- Parler's user base has grown to 1.5 million from 1 million in about a week, CEO John Matze said.
- Republican politicians and conservative pundits have flocked to the app, in large part to protest what they say is unfair censorship by Twitter.
- "If you can say it on the street of New York, you can say it on Parler," Matze said.
Jim Jordan, Elise Stefanik and Nikki Haley all have something in common, other than a strong affection towards President Trump.
The three Republican politicians joined social media app Parler this week, adding their profiles to a site that's emerged as the new digital stomping ground for anti-Twitter conservatives. Sen. Ted Cruz of Texas arrived earlier this month and Rep. Devin Nunes of California started in February, while Sen. Rand Paul of Kentucky has been a member since 2018, the year the app launched.
"It's about time y'all joined me on @parler_app," Paul tweeted on Wednesday. "What's taking the rest of you so long?!"
To be fair, Trump campaign manager Brad Parscale has also been on Parler since 2018. Eric Trump, the president's son, and his wife, Lara, joined on the same day last month. Like Twitter, the app lets users share comments, photos and news stories with their followers.
The catalyst for the latest growth surge was a story from The Wall Street Journal on Wednesday, which said that the Trump administration was looking for alternatives to Facebook and Twitter over concern that more content is going to be blocked as the election campaign heats up. The Journal named Parler as a possible alternative.
Two days later, Parler was the top-ranked iPhone app in the news category, ahead of Twitter and Reddit, and 24th overall, just behind Venmo and WhatsApp, according to App Annie. User growth surged to 1.5 million from 1 million over the course of about a week, said John Matze, Parler's 27-year-old founder and CEO.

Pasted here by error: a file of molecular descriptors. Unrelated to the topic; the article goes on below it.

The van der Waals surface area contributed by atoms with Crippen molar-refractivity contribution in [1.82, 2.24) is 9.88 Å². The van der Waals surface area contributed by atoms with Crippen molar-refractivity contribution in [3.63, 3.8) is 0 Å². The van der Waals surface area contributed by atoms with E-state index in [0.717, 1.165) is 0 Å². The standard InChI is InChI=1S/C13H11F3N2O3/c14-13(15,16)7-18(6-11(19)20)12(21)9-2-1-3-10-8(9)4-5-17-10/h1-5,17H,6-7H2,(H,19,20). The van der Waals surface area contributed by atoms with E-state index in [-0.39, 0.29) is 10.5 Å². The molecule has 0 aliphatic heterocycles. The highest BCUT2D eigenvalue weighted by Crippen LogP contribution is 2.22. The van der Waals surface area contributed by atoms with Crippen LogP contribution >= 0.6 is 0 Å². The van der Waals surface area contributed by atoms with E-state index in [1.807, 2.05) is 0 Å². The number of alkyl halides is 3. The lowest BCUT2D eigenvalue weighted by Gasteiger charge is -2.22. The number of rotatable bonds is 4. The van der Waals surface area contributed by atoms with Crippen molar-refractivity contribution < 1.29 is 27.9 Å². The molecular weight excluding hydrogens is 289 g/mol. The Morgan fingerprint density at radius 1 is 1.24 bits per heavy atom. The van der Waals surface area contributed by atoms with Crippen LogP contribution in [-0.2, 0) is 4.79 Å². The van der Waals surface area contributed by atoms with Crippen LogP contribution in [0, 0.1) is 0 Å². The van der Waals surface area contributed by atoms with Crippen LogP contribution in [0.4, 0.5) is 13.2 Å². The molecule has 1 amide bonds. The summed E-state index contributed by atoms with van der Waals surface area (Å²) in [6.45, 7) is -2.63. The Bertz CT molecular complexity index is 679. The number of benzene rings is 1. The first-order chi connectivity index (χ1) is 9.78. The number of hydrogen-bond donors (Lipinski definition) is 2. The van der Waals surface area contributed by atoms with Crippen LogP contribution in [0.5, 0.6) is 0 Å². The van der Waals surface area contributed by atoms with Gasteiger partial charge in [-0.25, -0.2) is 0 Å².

"We're a community town square, an open town square, with no censorship," Matze said in an interview on Thursday, from his home in Las Vegas. "If you can say it on the street of New York, you can say it on Parler."
Parler is playing into the hands of conservatives, who have become more vocal in their criticism of Twitter since the site started flagging Trump's tweets for promoting violence or abusive behavior or making false claims that could confuse voters. Trump supporters have long argued that the dominant Silicon Valley platforms have been out to censor conservative voices, even as those very same people continue to post on those sites and rack up followers by the thousands.
Rep. Jordan of Ohio told his 1.4 million Twitter followers on Friday to come over to Parler, where they "don't censor or shadow ban," referring to the practice of banning users in a way that's not apparent to them. By late afternoon he had about 3,100 followers on Parler.
Twitter regularly denies treating people differently based on their political views. Liz Kelley, a Twitter spokeswoman, told CNBC in a statement that, "We enforce the Twitter Rules impartially for everyone, regardless of their background or political affiliation."
When Nunes joined in February, he told his Twitter fans, which number 1.1 million, to join him on Parler if they're "tired of left wing censorship of big tech." Nunes has an infamous relationship with Twitter, after attempting to sue the company for defamation and negligence and naming as defendants two anonymous parody accounts, "Devin Nunes' Mom" and "Devin Nunes' Cow."
"With Devin Nunes came a whole pack of haters," said Matze. He said that parody accounts are fine and even welcome, but Parler draws a line when it comes to spammers. "You can't spam people's comment sections with unrelated content," he said.